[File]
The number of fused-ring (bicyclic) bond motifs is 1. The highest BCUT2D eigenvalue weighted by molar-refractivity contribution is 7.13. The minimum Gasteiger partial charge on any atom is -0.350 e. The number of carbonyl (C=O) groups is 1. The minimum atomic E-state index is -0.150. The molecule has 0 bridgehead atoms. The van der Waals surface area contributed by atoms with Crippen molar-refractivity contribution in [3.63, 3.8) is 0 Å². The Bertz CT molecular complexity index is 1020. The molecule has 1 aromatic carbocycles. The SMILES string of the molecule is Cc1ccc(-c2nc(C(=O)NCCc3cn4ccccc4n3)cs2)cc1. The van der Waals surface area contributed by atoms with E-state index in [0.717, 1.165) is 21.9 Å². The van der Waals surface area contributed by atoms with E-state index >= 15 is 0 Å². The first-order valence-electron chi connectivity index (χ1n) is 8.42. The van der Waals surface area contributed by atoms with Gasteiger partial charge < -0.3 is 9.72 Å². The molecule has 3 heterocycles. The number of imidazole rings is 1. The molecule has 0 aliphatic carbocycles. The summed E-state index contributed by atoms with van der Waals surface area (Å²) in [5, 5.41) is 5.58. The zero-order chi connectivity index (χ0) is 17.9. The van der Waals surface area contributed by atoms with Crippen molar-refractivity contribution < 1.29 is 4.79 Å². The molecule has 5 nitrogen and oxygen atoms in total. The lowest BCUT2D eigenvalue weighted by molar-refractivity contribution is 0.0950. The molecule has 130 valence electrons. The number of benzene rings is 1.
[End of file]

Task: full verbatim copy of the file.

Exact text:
The number of fused-ring (bicyclic) bond motifs is 1. The highest BCUT2D eigenvalue weighted by molar-refractivity contribution is 7.13. The minimum Gasteiger partial charge on any atom is -0.350 e. The number of carbonyl (C=O) groups is 1. The minimum atomic E-state index is -0.150. The molecule has 0 bridgehead atoms. The van der Waals surface area contributed by atoms with Crippen molar-refractivity contribution in [3.63, 3.8) is 0 Å². The Bertz CT molecular complexity index is 1020. The molecule has 1 aromatic carbocycles. The SMILES string of the molecule is Cc1ccc(-c2nc(C(=O)NCCc3cn4ccccc4n3)cs2)cc1. The van der Waals surface area contributed by atoms with E-state index in [0.717, 1.165) is 21.9 Å². The van der Waals surface area contributed by atoms with E-state index >= 15 is 0 Å². The first-order valence-electron chi connectivity index (χ1n) is 8.42. The van der Waals surface area contributed by atoms with Gasteiger partial charge < -0.3 is 9.72 Å². The molecule has 3 heterocycles. The number of imidazole rings is 1. The molecule has 0 aliphatic carbocycles. The summed E-state index contributed by atoms with van der Waals surface area (Å²) in [5, 5.41) is 5.58. The zero-order chi connectivity index (χ0) is 17.9. The van der Waals surface area contributed by atoms with Crippen molar-refractivity contribution < 1.29 is 4.79 Å². The molecule has 5 nitrogen and oxygen atoms in total. The lowest BCUT2D eigenvalue weighted by molar-refractivity contribution is 0.0950. The molecule has 130 valence electrons. The number of benzene rings is 1.